7 Out Of 10 Digital Media Minutes Are Spent In Mobile
Mobile first is fast becoming mobile only, especially when it comes to consuming digital media.
Mobile is eating the digital world.
Mobile’s dominance in the digital economy is often taken for granted, but it is the prime driver for the amount of time people spend in digital media.
A recent report on the state of digital audiences by cross-platform measurement company comScore said that the average American spends almost three hours every day on mobile. According to comScore’s 2017 U.S. Cross-Platform Future in Focus report, total digital media usage has increased by 40% in the last three years, with total monthly mobile usage time hitting the one trillion minute mark back in March 2016.
Mobile now accounts for seven out of 10 minutes spent in digital media, the report said. Mobile apps alone drive 60% of all digital time spent, with smartphone apps the main driver of digital media consumption. Around 51% of all digital media time is spent on a smartphone app, a increase of 16% since 2013.
Mobile has been gobbling up market share since 2013.
In essence, this is related to a decline in the amount of time spent on desktop. Three years ago, desktop commanded a 47% share of digital media time—that has now dropped to 31%. One in eight U.S. Internet users are now not just mobile first but mobile only, a demographic that is reportedly influenced by women aged between 18- and 24-years-old.
“The mobile-only Internet user is an emerging group within the digital media ecosystem,” said comScore. “Millennials are more likely to rely exclusively on their mobile devices, with the heaviest skews occurring among college-aged adults and females.”
Mobile-First Could Become Mobile-Only
Digital media audiences have increased significantly in the last three years, with the top 1,000 properties averaging 16.8 million viewers per month.
This increase can be traced to mobile viewing habits that showed a growth rate of 127% since December 2013, the report said. On the flip side, the number of digital media properties that hit significant visitor thresholds has slowed in the last 12 months, with a year-on-year increase of 2% in terms of audiences of 50 million viewers or more.
The top digital media properties are the usual suspects— the ones owned by Google, Facebook and Yahoo. Google-owned sites lead the way with an average of 247 million unique visitors every month. Facebook and Yahoo are the only other properties in the U.S. that average more than 200 million monthly viewers; 209 million and 206 million, respective.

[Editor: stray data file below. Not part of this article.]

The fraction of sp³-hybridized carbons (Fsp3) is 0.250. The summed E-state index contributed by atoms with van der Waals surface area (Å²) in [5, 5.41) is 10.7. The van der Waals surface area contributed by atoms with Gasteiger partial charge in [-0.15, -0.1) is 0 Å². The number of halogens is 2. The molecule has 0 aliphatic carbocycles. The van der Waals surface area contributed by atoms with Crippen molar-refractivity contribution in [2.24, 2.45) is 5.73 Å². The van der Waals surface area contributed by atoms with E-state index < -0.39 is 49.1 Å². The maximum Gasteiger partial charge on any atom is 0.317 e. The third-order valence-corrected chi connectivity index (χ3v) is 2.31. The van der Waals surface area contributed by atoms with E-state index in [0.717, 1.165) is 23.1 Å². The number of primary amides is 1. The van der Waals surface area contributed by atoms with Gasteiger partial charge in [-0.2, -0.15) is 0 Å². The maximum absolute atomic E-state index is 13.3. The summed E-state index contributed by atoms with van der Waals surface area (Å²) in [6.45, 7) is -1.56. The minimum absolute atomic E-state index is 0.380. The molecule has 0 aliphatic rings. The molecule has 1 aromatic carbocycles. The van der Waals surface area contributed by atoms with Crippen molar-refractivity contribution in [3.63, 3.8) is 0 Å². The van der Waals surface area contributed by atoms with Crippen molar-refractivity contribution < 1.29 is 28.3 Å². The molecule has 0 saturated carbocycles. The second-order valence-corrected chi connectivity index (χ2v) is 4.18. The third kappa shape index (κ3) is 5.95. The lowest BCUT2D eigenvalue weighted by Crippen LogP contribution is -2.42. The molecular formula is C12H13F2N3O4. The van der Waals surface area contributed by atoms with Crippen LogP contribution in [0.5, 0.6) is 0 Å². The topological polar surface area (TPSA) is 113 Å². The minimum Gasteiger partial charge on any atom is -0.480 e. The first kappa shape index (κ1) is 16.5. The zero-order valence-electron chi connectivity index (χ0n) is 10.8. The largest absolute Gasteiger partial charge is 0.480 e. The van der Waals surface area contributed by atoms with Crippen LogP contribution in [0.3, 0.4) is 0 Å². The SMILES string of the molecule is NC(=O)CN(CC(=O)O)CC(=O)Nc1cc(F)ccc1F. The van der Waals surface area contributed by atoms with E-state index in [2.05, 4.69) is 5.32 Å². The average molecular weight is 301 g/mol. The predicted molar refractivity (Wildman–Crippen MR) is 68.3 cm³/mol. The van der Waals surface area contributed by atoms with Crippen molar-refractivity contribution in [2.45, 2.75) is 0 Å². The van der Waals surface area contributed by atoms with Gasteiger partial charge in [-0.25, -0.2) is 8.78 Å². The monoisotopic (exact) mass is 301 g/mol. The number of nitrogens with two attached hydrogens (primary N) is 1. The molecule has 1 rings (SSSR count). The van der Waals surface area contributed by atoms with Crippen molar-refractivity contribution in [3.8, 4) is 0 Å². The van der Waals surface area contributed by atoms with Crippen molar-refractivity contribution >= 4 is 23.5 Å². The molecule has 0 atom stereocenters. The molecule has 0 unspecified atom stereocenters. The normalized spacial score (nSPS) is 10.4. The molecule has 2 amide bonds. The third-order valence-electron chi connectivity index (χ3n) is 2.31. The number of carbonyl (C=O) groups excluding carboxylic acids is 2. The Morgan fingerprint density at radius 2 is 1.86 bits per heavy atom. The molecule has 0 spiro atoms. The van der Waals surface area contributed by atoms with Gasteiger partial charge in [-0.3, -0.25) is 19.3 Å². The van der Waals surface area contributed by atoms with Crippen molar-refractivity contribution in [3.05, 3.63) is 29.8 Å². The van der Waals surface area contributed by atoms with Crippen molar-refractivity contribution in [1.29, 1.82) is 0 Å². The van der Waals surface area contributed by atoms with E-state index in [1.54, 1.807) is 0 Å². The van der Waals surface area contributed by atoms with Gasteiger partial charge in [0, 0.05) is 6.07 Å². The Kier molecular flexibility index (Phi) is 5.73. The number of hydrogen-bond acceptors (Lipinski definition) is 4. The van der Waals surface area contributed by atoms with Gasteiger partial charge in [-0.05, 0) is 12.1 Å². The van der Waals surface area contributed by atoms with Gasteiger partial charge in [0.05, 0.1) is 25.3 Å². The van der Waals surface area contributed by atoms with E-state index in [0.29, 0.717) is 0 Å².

Facebook or Google also own the top eight mobile apps and 10 out of the top 20. Snapchat is the only leading digital media property in the top 10 mobile apps that is not owned by either company.
Facebook attracts nearly 156 million unique visitors every month, while Facebook Messenger is not lagging far behind with almost 137 million. Google-owned YouTube rounds out the top three with around 130.5 million visitors.
“The average Top 10 digital media property has 39% of its audience visiting only on mobile and 34% visiting on both mobile and desktop,” the report said. “For five of the Top 10, a majority of their digital media audiences are mobile-only visitors, highlighting the importance of mobile as a primary touchpoint for many large digital media companies.”
And when we talk about mobile, we really mean smartphones.
Smartphone penetration rates in the U.S. were over 80% in 2016, but the saturation of the market has—inevitably—led to slower growth overall. The reason for this is the presence of “technology laggards” who are unlikely to ever make the switch from their current device to a smartphone, although penetration rates among people aged between 18 and 34 is close to approaching 100%. Older people are buying smartphones, but the expectation is that it will be a slow climb to reach the rates of Millennials and Generation X, the report said.
Size Matters In Digital Media
As you might expect, the two/only major operating systems remain unchallenged.
Both iOS and Android have held an iron grip on the smartphone market since 2011 and the status quo is not likely to change. Android is still the leader with a 54% U.S. market share although iOS is not far behind on 43%. The difference between the two operating systems is predicated on the number of options available, but Apple has the largest smartphone share with 43% of people owning an iOS-running device.
In terms of digital media consumption on a smartphone, size does matter. More people have moved to smartphones that boast a screen size of 4.5 inches or larger, with bigger screen models outnumbering their smaller counterparts by four times. A desire to access content on larger and brighter screens has a direct correlation with the amount of digital time spent on mobile devices, which goes a long way to explaining why mobile is the key to delivering audiences at scale.
“Mobile time spent continues to progress upward, hitting a huge milestone in reaching an eyepopping level of one trillion minutes of aggregate media consumption per month in 2016,” comScore said. “This is nearly double what desktop Internet usage accounted for at its peak.”